We spend so much time not really noticing anything. When was the last time you seriously looked out of your window to see more than the weather? Quick flick of the curtains and the impression is registered, nothing more to do about it. Our lives are reduced to nothing more than glances, our noses point to the ground, showing the world we have places to go, important lives to get on with.
We think of our cities as utilitarian, convenient places where we can live with the least amount of hassle. Our transport, our entertainment, our work all neatly parceled in concrete boxes, preferably piled as high as the clouds, higher the better for more efficiency, for more productivity in less and less space.
So our days run on, one into the other, our heads down, bracing ourselves for the rest of our lives and possibly thinking of the day when we can shake the city off our backs and head off into that mystical place called the country.
We forget to look around us.
I walk around my city fairly often. It’s a bad habit of mine, I like to feel the place I call home, see what has changed, what is new, see if the streets I have walked so often will take me anywhere new.
Sometimes, I look up.
In Bern, the Münster is omnipresent:
At 100 meters, the spire towers over the city in all it’s stony magnificence.
The brave can walk up the 244 steps and survey the city from above – one day, I might do that again, but not today.
Today was reserved for something slightly less ordinary. I wanted to look up.
The city of Bern is divided into three parts – most people wander up and down Kramgasse, marveling at the most beautiful street in Europe, with it’s covered arcades, sandstone buildings and the endlessly wide street.
What happens, however, when you stray away from the street, turn left…
The old city comes into it’s own.
The last tiled wall in Bern, that once served as advertising for a tiler.
Nothing remains of Gottfried Künzi or his workshop, but in a backstreet arcade, his work lives on.
Even less remains of the patrician families who once graced the city with their airs and finery but their signs and symbols, now obscured, stand as monuments to their past.
One family went just a little bit further than the others, painting their family tree on the wall of their house – the Zeerleder Haus, Junkerngasse 51.
The lady looks down on the street, as we peasants scurry along, averting our eyes, no longer acknowledging her disdainful beauty.
And so we wander.
Fritz Traffelet was a man of singular talents. A painter and illustrator, he made a name for himself as an illustrator of military life – but in the city of Bern, he memorialized himself in a unique way. Above the entrance of his former atelier, a mural advertises his deeds and obvious lack of modesty.
His inscription runs thus:
“Here beauty and taste prevail,
Here it smells pleasantly of polish.
Here is painted in oil and paste: Friedrich Traffelet, master painter”
A man of singular humor, he didn’t end there. Above the mural is a further saying:
“From baptismal, wedding and grave bells
the sound of life is mixed.
Where from, Where to What for?
You ask in vain!”
He wasn’t done quite yet with his customers. A man of obvious discipline, he had little time for unruly apprentices.
If you can tear your eyes away from the imposing Münster, and Moses reigning on high in his shining robes…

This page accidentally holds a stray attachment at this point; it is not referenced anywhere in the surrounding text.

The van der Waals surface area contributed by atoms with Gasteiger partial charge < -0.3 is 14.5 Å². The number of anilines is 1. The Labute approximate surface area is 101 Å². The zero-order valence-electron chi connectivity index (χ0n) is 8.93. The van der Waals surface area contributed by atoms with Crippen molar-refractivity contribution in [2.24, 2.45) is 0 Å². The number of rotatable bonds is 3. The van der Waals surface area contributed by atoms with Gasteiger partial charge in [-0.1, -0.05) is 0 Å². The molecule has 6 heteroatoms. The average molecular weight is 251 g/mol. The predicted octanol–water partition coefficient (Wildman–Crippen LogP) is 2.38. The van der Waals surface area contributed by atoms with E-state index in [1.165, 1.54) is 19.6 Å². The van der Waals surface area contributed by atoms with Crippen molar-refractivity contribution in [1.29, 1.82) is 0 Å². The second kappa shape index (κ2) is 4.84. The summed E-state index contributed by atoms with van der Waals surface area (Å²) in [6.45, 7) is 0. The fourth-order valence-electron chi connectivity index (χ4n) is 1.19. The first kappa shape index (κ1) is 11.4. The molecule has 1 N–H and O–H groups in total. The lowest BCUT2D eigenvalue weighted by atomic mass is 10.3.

You might just see an odd chimney
and a lost little window
The observant among us might be wondering what place does a heavily armed monkey staring at itself in a mirror have to do on a wall in Bern?
No, it has nothing to do with intelligent primates running wild through Bern’s streets after dark or even an allusion to carnival. It is the crest of the oldest guild in Bern – Zunftgesellschaft zum Affen or the stonemasons guild, established in the 14th century and is just one of the 13 guilds to be found in the city.
So why would the men who built the Münster want to be represented by a monkey?
“Ape of God” was a reference for stone craftsmen in early Christian times, the mirror he carries is his reflection to God and not an assessment of his face. The word “Aff” is a term for unworked stone – the craftsmen were not adverse to a little wordplay of their own.
His larger image stands proudly on Kramgasse above the entrance of guildhall.
I will come back to the guildhalls in another post…right now, we are running out of time and our necks are beginning to feel rather strained from all this upwards gazing in which we have indulged ourselves.
Leaving behind the monkeys and Moses, there is a little curiosity in the shape of an overburdened jester.
He doesn’t look too upset even though he has been holding up the tower of the May House for over 500 years.
He has, after all, a little grinning frog for company.
Hotelgasse isn’t really a street anyone walks down, it’s more of a passage from Kramgasse to the Casino, graced by nothing in particular but another little frog –
(Strictly speaking, you have to look down to see him, but since most people don’t notice him at all, I thought I would give him a small space…)
But he is not alone. A knight stands guard.
Of course it is very possible that you really only ever wanted to see the Münster, after all you can hardly avoid it.
But as you wander, let your eye walk with you, through small side streets….
and windows that see nothing at all…
…past stone faces who stare emptily into a lost past…
…and a golden man with a bell, high up in his tower, who sees everything.
“It’s a strange city… filled with things that are not obvious.”